Written by Aayushi Aman [St. Xavier’s University Kolkata}


In this global economy with cutthroat competition between enterprises, every enterprise wishes to strive for excellence. There are thousands of producers producing a particular product and this is when a consumer has difficulty of choice. A trademark is, therefore, that identity proof which a consumer looks for while choosing a particular product or a particular producer. Deceptive practices are common in the economy which may lead to infringement of a trademark. Any enterprise can protect its trademark from infringement through registration. But, can all trademarks be registered? The answer is No. Only and only Trademarks that are distinctive can be registered. Thus, distinctiveness is the hallmark of the law of trademark[1]

In this blog, we’ll discuss 1) the meaning of distinctiveness 2) the statutory reference of distinctiveness 3) the importance of distinctiveness 4) what is the role of distinctiveness in trademark registration 5) how distinctiveness can be evaluated 6) the test of acquired distinctiveness 7) judicial pronouncements regarding the distinctiveness of trademark.

Meaning of Distinctiveness

In simplest way , Distinctiveness would mean the quality or state of being different[2] . Distinctiveness has not been defined per se under the Indian law on Trademarks but is one of the criteria for registration of Trademarks. In fact, a trademark would be considered a good trade mark when it is distinctive. In a landmark case of M.R Verma v. William Hollins & Co. Ltd[3] , the court held that distinctive character must mean some mark which distinguishes the goods to which it is attached on those made or sold by the persons who uses the mark. In another landmark case of Imperial Tobacco Co. of India Ltd. V. Registrar of Trademarks[4] , the word distinctiveness was held to be some quality in the trademark which earmarked the goods marked as distinct from those of other products or such goods.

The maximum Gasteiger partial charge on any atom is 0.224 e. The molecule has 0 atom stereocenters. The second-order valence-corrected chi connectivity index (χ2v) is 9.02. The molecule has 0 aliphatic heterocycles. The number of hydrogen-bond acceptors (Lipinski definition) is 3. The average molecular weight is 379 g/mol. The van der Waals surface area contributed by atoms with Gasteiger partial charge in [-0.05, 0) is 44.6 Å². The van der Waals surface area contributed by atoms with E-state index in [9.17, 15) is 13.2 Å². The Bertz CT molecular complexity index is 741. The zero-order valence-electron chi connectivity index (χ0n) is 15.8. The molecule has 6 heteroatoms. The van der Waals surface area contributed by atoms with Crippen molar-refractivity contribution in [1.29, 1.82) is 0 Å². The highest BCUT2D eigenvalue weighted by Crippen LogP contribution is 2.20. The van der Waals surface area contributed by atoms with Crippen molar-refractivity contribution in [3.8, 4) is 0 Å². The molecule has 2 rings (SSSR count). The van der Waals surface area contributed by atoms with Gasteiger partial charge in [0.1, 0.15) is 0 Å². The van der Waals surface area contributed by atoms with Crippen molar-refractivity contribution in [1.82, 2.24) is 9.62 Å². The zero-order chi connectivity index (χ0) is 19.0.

Statutory reference of distinctiveness

Under s.2 (zb) of the Trademarks Act,1999 which defines a Trademark as ‘a mark capable of being represented graphically and which is capable of distinguishing the goods or services of one person from those of others and may include the shape of goods, their packaging and combination of colours’ , we find the mention of the words ‘capable of distinguishing’ and hence, the concept of distinctiveness is enshrined in the definition of Trademark itself. Moreover to refer to ‘Distinctiveness’ the words, ‘Distinctive’ and ‘Distinctive character’ has been used in the Act. wS.9 of the Trademarks Act 1999 , which talks about the Absolute grounds of refusal of registration. Under (1)(a) of this section , it is clearly stated that Trademarks which are devoid of any distinctive character shall not be registered. Distinctive character here means capable of distinguishing and both can be synonymously used in place of each other.

Importance of Distinctiveness